Saturday, March 26, 2011

An Introduction to NOAA's Climate Model CM2.1

The IPCC (Intergovernmental Panel on Climate Change) used climate models to conclude that developed nations should reduce  carbon emissions in order to mitigate anthropogenic climate change. But what exactly are those models? The IPCC uses about a dozen different models, listed in table 8.1 of the 4th Assessment Report.

One of the models (no. 12 in table 8.1) comes from the U.S. National Oceanic and Atmospheric Administration (NOAA), or to be more precise, from NOAA's General Fluid Dynamics Laboratory (GFDL). We'll investigate this model, called CM2.1.


The model is called CM2.1. GFDL also developed CM2.0, which uses a different atmospheric core, among other things, and is now developing CM3 for use in the next IPCC assessment report.

The model has two broad categories of output:
  1. Atmospheric and land model output
  2. Ocean and sea ice model out.

Model Output

The output of the model available to the public on the GFDL data portal is specifically for use in the IPCC 4th Assessment Report. As such, it follows strict conventions set by the IPCC so that models from different organizations can be easily compared.

Technically, the model output is a collection of hundreds of files--one file per experiment, per time series, per time span, per variable. The following summary comes largely from the document "Requirements for IPCC Standard Output Contributed to the PCMDI Archive."


The IPCC specifies 12 experiments, along with their short-hand and full names.
  • PIcntrl (i.e., the pre-industrial control experiment)
  • PDcntrl (i.e., the present-day control experiment)
  • 20C3M (i.e., the climate of the 20th Century experiment (20C3M))
  • Commit (i.e., the committed climate change experiment)
  • SRESA2 (i.e., the SRES A2 experiment)
  • SRESA1B (i.e., the 720 ppm stabilization experiment (SRES A1B))
  • SRESB1 (i.e., the 550 ppm stabilization experiment (SRES B1))
  • 1%_to2x (i.e., the 1%/year CO2 increase experiment (to doubling))
  • 1%_to4x (i.e., the 1%/year CO2 increase experiment (to quadrupling))
  • Slabcntl (i.e., the slab ocean control experiment)
  • 2xCO2 (i.e., the 2xCO2 equilibrium experiment)
  • AMIP (i.e., the AMIP experiment)


The IPCC defines official variable names to make comparisons across different organizations' models easier. GFDL uses these variable names. Some examples:

CF standard_name output variable name units
air_temperature tas K


kg m-2
soil_moisture_content mrso kg m-2
surface_downward_eastward_stress tauu Pa
surface_downward_northward_stress tauv Pa

Time series

CM2.1 outputs data in four time series:
  1. Every 3 hours
  2. Daily
  3. Monthly
  4. Yearly

Time span

Each experiment run has a start time an an end time. The IPCC standardizes these as well, and they depend on the experiment and reporting time series. For example, the experiment "1%/year CO2 increase experiment (to doubling)" has three different time spans depending on whether the data is output as daily, monthly, or annual values.

For monthly data, IPCC specifies that this experiment should include the ~70 years it takes for a 1% annual increase in CO2 to result in a doubling, plus an additional 150 years, during which period the CO2 should be held constant. This experiment, then, runs for 220 years. The IPCC provides a complete table of experiments and their corresponding time spans.


The GFDL CM2.1 model can output all 12 IPCC-defined experiments listed above. IPCC looks closely at climate change, which is related to atmospheric CO2, among other greenhouse gases. The model can output atmospheric CO2, so a convenient way to compare the 12 different experiments is to compare how they predict CO2.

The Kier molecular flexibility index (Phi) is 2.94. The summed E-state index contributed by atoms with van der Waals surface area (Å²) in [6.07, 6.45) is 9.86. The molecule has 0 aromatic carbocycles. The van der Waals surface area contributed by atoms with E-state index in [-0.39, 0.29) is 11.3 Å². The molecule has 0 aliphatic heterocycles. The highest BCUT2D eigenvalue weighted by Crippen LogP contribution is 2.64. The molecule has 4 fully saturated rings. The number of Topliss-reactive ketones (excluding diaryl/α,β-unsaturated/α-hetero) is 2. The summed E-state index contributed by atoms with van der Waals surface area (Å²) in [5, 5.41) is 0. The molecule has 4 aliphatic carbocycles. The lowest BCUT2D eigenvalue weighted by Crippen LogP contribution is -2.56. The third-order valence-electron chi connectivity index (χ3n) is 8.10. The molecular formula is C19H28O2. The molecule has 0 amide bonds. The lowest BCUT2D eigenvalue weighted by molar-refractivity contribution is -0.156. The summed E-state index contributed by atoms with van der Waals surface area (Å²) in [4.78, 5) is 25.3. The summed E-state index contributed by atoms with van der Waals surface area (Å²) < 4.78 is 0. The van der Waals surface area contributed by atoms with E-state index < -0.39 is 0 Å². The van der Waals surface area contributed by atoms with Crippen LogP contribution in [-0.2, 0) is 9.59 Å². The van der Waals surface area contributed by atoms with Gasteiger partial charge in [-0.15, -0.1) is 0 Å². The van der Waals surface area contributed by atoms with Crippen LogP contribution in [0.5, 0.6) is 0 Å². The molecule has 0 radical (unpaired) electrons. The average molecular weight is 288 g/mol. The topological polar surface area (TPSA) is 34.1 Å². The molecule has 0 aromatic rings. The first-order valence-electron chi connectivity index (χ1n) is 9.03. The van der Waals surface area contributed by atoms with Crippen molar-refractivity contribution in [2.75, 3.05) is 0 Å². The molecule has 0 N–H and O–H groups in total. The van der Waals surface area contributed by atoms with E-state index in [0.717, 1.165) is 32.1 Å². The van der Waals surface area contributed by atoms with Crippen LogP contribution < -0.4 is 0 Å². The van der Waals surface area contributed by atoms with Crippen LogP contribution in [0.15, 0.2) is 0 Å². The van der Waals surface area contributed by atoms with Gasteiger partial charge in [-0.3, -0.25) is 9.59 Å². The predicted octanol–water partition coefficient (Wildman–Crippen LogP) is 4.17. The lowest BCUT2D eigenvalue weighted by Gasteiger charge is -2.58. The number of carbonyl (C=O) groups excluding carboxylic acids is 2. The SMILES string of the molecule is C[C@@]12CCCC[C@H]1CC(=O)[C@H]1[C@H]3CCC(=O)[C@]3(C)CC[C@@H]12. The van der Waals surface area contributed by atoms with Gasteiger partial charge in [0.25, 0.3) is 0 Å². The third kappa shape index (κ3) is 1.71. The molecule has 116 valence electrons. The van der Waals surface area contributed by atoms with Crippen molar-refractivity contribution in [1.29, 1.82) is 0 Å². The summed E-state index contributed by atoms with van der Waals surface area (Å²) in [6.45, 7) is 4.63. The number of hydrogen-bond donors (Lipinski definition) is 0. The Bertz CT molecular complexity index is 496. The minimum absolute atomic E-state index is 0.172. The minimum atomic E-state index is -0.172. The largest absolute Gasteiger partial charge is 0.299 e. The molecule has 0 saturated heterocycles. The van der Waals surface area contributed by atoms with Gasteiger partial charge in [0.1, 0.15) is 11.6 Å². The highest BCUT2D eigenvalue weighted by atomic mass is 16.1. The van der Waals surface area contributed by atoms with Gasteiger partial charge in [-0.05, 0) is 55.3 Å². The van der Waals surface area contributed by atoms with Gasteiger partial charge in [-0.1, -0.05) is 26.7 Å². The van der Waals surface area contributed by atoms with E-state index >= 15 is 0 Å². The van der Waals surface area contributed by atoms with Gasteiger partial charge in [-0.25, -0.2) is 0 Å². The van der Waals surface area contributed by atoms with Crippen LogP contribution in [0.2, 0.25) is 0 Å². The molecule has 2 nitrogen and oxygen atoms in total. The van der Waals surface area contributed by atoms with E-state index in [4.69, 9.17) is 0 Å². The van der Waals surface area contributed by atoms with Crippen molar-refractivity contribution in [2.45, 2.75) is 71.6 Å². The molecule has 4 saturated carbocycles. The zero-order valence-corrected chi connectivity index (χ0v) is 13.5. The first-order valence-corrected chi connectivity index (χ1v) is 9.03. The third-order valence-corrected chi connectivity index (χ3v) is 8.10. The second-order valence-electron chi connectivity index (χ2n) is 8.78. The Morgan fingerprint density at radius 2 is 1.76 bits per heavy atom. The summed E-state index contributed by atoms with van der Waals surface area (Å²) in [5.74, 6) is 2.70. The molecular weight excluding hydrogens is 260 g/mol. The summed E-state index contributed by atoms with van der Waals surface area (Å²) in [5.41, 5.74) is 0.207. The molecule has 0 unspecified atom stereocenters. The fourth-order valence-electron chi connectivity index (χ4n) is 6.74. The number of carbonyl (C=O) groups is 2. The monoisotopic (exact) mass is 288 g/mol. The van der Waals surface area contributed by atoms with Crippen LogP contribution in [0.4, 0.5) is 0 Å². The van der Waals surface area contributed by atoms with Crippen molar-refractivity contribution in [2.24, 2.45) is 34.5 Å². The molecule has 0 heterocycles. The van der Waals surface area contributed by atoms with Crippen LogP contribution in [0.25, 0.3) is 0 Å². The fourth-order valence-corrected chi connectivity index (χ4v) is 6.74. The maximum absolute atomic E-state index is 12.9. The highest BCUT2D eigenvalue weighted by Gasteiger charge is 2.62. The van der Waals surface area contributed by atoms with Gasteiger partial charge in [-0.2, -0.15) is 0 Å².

Here's a graphical representation of the different experiments, each started in the year 1860. The vertical axis shows atmospheric CO2 concentration, and the horizontal axis represents time. Notice that each experiment has a defined end time.


The 1%/year CO2 increase (to doubling) is the solid brown line. It begins at 1860 levels of CO2 and increases the atmospheric CO2 concentration by 1% every year. After 70 years (about 1930), it has doubled, at which point the CO2 concentration is held constant while other variables (not shown here) are allowed to move.

Under this experiment, one could then look at other variables besides atmospheric CO2, such as surface temperature or sea ice, to see how they behave under this scenario. 

Here's the official description of the experiment called "a 1%/year CO2 increase experiment (to doubling)":
Initial conditions for this experiment were taken from 1 January of year 1 of the 1860 control model experiment named CM2.1U_Control-1860_D4. In the CM2.1U-D4_1PctTo2X_I1 experiment atmospheric CO2 levels were prescribed to increase from their initial mixing ratio level of 286.05 ppmv at a compounded rate of +1 percent per year until year 70 (the point of doubling). CO2 levels were held constant at 572.11 ppmv from year 71 through the end of the 220 year long experiment. For the entire 220 year duration of the experiment, all non-CO2 forcing agents (CH4, N2O, halons, tropospheric and stratospheric O3, tropospheric sulfates, black and organic carbon, dust, sea salt, solar irradiance, and the distribution of land cover types) were held constant at values representative of year 1860.


The IPCC uses many models in its assessment reports on climate change. NOAA's GFDL develops one of these models, called CM2.1. This model contains 12 experiments representing different climate scenarios, with each experiment executed over several different time spans. These experiments produce hundreds of NetCDF files, each one representing one variable from the experiment.

1 comment:

  1. Yes, you are a nerd. I now have no doubt about this.